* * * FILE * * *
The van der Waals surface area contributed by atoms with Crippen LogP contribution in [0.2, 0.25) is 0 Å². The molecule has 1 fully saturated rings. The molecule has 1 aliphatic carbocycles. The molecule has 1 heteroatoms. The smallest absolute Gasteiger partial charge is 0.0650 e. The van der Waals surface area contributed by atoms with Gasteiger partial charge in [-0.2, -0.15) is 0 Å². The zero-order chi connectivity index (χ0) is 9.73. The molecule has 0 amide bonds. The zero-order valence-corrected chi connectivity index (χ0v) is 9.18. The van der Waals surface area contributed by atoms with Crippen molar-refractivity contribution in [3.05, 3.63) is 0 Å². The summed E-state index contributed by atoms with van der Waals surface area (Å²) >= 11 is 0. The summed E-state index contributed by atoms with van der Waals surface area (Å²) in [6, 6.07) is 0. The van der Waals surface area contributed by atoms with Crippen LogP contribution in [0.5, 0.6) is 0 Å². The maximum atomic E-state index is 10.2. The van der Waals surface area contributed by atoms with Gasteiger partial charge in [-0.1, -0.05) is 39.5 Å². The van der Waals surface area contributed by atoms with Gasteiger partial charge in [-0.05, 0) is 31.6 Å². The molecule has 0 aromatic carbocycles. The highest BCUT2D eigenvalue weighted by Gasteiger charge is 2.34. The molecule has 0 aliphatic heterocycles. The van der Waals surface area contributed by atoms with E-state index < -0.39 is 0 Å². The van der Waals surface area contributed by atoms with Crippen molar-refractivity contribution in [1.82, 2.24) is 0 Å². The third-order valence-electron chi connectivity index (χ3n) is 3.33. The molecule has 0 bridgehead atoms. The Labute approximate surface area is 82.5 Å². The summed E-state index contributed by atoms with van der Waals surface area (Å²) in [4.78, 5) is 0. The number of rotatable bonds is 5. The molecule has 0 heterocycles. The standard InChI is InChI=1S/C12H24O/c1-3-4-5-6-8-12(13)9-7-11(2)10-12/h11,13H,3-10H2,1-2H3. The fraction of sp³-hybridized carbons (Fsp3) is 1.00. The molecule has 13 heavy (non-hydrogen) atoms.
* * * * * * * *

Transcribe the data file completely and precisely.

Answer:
The van der Waals surface area contributed by atoms with Crippen LogP contribution in [0.2, 0.25) is 0 Å². The molecule has 1 fully saturated rings. The molecule has 1 aliphatic carbocycles. The molecule has 1 heteroatoms. The smallest absolute Gasteiger partial charge is 0.0650 e. The van der Waals surface area contributed by atoms with Gasteiger partial charge in [-0.2, -0.15) is 0 Å². The zero-order chi connectivity index (χ0) is 9.73. The molecule has 0 amide bonds. The zero-order valence-corrected chi connectivity index (χ0v) is 9.18. The van der Waals surface area contributed by atoms with Crippen molar-refractivity contribution in [3.05, 3.63) is 0 Å². The summed E-state index contributed by atoms with van der Waals surface area (Å²) >= 11 is 0. The summed E-state index contributed by atoms with van der Waals surface area (Å²) in [6, 6.07) is 0. The van der Waals surface area contributed by atoms with Crippen LogP contribution in [0.5, 0.6) is 0 Å². The maximum atomic E-state index is 10.2. The van der Waals surface area contributed by atoms with Gasteiger partial charge in [-0.1, -0.05) is 39.5 Å². The van der Waals surface area contributed by atoms with Gasteiger partial charge in [-0.05, 0) is 31.6 Å². The molecule has 0 aromatic carbocycles. The highest BCUT2D eigenvalue weighted by Gasteiger charge is 2.34. The molecule has 0 aliphatic heterocycles. The van der Waals surface area contributed by atoms with E-state index < -0.39 is 0 Å². The van der Waals surface area contributed by atoms with Crippen molar-refractivity contribution in [1.82, 2.24) is 0 Å². The third-order valence-electron chi connectivity index (χ3n) is 3.33. The molecule has 0 bridgehead atoms. The Labute approximate surface area is 82.5 Å². The summed E-state index contributed by atoms with van der Waals surface area (Å²) in [4.78, 5) is 0. The number of rotatable bonds is 5. The molecule has 0 heterocycles. The standard InChI is InChI=1S/C12H24O/c1-3-4-5-6-8-12(13)9-7-11(2)10-12/h11,13H,3-10H2,1-2H3. The fraction of sp³-hybridized carbons (Fsp3) is 1.00. The molecule has 13 heavy (non-hydrogen) atoms.